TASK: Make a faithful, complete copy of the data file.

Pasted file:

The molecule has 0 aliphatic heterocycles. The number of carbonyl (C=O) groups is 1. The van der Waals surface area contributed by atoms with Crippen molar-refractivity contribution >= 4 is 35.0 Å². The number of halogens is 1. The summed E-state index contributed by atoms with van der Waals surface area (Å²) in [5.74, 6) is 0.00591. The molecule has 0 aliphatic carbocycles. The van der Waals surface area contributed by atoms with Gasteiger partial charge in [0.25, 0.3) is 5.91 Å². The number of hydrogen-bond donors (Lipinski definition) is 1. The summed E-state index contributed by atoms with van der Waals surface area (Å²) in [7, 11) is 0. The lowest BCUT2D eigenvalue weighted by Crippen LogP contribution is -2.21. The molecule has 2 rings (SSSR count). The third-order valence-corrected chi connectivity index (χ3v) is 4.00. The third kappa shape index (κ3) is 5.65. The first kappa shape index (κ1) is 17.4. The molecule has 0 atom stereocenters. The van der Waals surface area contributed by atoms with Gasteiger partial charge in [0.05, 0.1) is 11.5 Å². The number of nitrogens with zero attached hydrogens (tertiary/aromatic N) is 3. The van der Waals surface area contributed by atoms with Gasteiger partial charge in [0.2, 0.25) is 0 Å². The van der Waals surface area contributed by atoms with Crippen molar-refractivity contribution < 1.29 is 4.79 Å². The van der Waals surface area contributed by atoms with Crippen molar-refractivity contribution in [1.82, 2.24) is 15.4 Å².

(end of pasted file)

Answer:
The molecule has 0 aliphatic heterocycles. The number of carbonyl (C=O) groups is 1. The van der Waals surface area contributed by atoms with Crippen molar-refractivity contribution >= 4 is 35.0 Å². The number of halogens is 1. The summed E-state index contributed by atoms with van der Waals surface area (Å²) in [5.74, 6) is 0.00591. The molecule has 0 aliphatic carbocycles. The van der Waals surface area contributed by atoms with Gasteiger partial charge in [0.25, 0.3) is 5.91 Å². The number of hydrogen-bond donors (Lipinski definition) is 1. The summed E-state index contributed by atoms with van der Waals surface area (Å²) in [7, 11) is 0. The lowest BCUT2D eigenvalue weighted by Crippen LogP contribution is -2.21. The molecule has 2 rings (SSSR count). The third-order valence-corrected chi connectivity index (χ3v) is 4.00. The third kappa shape index (κ3) is 5.65. The first kappa shape index (κ1) is 17.4. The molecule has 0 atom stereocenters. The van der Waals surface area contributed by atoms with Gasteiger partial charge in [0.05, 0.1) is 11.5 Å². The number of nitrogens with zero attached hydrogens (tertiary/aromatic N) is 3. The van der Waals surface area contributed by atoms with Gasteiger partial charge in [0.2, 0.25) is 0 Å². The van der Waals surface area contributed by atoms with Crippen molar-refractivity contribution < 1.29 is 4.79 Å². The van der Waals surface area contributed by atoms with Crippen molar-refractivity contribution in [1.82, 2.24) is 15.4 Å².